Triangle counts in stat rhi are double my mesh triangles?

I am noticing that stat rhi is displaying double the triangle count of my meshes. I am trying to nail down why that is happening. In this test scene I have a 24k mesh that when toggled shows a 48k change in triangles. I have dynamic shadows turned off, a simple material on the model, and am using the forward renderer. This image illustrates what I am seeing pretty clearly: 4b0970c4b593ffb2266062f9744da254f108b4ed.jpeg

My project is a VR game- Dynamic shadows put me at 4x triangle cost. Adding stereo rendering pushes it up to 8x cost.

Its also unclear to me if in VR preview I am paying for the editor window in addition to the VR preview window.

I believe someone mentioned that visibility culling doubles the count too. I’m not sure though.

Edit: Right, it’s depth pre-pass probably.

There is a number of features, that require to render the mesh several times, such as depth pre-pass, shadow rendering, etc.

There isn’t any way to disable depth buffer prepass, is there? I set early z-pass to none and i’m not getting the expected change. Is there another setting or cvar I can edit? I understand that turning it off will punish me on the pixel fill side but I think my scene will run better regardless.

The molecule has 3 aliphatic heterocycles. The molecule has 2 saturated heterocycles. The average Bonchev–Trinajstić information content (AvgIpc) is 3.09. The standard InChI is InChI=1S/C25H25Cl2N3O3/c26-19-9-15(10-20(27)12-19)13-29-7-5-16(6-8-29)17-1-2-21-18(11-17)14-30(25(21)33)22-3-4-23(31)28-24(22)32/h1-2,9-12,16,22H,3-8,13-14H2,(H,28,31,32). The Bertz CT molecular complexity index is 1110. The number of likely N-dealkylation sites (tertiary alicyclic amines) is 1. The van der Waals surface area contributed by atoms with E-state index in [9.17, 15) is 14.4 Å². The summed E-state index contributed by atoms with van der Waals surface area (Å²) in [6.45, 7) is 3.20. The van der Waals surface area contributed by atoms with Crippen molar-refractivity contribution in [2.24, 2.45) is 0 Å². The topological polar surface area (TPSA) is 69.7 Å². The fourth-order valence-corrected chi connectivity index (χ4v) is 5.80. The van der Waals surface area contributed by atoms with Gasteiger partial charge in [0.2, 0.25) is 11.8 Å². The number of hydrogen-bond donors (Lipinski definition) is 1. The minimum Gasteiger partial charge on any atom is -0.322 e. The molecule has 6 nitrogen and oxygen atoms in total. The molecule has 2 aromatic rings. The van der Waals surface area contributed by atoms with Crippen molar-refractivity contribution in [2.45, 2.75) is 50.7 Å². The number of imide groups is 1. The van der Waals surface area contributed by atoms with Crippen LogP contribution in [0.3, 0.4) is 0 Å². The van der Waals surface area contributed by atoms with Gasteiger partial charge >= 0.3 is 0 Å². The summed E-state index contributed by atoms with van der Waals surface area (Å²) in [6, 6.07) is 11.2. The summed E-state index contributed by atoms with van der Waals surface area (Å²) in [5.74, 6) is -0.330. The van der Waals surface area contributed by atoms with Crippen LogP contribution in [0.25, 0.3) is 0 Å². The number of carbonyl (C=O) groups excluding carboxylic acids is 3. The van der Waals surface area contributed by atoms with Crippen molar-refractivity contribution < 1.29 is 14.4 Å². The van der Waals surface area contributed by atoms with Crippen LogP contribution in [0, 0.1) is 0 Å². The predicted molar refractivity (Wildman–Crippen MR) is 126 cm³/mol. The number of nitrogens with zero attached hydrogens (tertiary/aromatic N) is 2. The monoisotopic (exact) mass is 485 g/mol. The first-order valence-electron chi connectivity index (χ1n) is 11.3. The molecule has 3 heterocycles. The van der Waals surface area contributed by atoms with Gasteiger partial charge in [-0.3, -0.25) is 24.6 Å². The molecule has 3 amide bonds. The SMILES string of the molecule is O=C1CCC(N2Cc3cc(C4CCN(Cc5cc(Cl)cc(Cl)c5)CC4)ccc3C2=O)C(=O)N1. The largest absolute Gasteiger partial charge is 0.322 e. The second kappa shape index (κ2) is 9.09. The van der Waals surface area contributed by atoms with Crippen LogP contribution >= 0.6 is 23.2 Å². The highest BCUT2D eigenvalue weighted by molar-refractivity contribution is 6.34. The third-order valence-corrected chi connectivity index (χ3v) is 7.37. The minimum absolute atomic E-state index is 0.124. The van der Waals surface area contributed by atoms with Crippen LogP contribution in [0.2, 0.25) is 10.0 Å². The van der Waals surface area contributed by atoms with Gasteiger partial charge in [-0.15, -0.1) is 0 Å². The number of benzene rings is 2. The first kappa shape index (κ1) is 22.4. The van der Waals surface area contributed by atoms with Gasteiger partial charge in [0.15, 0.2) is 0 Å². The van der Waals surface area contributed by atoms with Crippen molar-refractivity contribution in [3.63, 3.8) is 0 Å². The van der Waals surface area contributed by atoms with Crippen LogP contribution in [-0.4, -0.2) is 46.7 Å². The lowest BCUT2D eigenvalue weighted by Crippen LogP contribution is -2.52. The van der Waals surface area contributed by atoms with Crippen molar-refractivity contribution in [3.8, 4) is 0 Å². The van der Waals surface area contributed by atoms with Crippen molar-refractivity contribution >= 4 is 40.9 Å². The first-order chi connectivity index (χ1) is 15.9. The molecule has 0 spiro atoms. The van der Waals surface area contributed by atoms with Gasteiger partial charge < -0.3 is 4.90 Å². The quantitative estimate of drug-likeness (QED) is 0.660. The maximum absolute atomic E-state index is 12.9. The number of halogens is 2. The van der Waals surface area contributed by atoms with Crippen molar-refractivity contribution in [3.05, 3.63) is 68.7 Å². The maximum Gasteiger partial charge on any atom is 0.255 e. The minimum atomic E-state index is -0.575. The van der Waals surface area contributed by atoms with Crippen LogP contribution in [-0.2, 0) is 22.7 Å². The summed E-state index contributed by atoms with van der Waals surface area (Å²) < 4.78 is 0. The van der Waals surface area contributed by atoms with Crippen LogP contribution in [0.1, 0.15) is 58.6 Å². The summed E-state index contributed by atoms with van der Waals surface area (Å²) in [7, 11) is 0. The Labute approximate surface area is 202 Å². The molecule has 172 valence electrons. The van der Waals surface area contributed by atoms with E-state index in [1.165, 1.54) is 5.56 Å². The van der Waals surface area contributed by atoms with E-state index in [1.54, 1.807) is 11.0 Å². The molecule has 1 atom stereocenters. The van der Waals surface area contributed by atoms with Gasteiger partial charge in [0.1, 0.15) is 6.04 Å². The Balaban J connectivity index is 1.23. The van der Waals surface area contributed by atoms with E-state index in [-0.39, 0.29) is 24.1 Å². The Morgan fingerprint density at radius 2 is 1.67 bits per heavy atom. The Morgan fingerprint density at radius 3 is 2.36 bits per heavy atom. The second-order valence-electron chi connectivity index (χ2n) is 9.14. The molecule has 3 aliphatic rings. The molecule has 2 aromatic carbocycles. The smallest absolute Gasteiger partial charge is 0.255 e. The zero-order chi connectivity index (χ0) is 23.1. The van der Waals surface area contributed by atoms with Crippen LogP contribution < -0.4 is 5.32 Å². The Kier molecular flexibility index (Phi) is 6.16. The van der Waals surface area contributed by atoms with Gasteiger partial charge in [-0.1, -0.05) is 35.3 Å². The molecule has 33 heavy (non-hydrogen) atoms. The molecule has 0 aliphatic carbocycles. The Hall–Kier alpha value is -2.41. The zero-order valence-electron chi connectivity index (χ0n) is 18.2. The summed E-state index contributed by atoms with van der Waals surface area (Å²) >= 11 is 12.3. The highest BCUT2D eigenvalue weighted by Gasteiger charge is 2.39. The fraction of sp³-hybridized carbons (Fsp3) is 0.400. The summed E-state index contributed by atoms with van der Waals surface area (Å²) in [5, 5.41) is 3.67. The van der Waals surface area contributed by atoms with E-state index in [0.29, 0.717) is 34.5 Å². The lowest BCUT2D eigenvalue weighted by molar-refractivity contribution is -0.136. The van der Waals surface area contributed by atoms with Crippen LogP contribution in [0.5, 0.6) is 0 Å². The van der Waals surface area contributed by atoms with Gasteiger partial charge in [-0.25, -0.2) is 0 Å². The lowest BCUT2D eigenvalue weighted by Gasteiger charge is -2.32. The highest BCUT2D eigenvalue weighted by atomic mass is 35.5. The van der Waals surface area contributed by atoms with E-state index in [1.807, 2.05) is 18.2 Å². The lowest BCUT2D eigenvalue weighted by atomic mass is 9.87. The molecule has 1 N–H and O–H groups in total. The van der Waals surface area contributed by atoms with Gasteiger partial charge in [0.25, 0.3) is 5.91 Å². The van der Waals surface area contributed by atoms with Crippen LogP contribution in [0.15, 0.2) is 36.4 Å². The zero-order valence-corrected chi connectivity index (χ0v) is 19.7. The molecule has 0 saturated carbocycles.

I was able to get early z pass to turn off after switching to deferred rendering. It looks like the forward renderer forces it on.

You would need to edit quite a bit of engine render code to get rid of prepass in forward shading. It is forced always on with forward.
I bet it is quite unlikely, that not doing pre-pass with forward will be of any positive result,unless your scene is either exceptionally simple in terms of overlapping objects or overwhelmingly geometry-heavy, especially for VR.

P.S. Is it a mesh from photogrammetry on your screenshot ?

I switched my project back to deferred and turned off early Z pass. Deferred fits my project a lot better (aside from anti aliasing issues) and fxaa + super sampling in deferred is working reasonably well.

That low is partially from photogrammetry. I have played around with different workflows for building low poly meshes from scan data and I settled on a mix of 3dsmax pro optimize, manual remodeling of important sections (mostly round stuff) and then manual cleanup of errors. You can see some of the art here if you are curious:

I had been building my content pretty fast and loose with triangle counts because I was not expecting to end up triangle bound in VR. I can pretty easily scale back ~40% on most of my objects.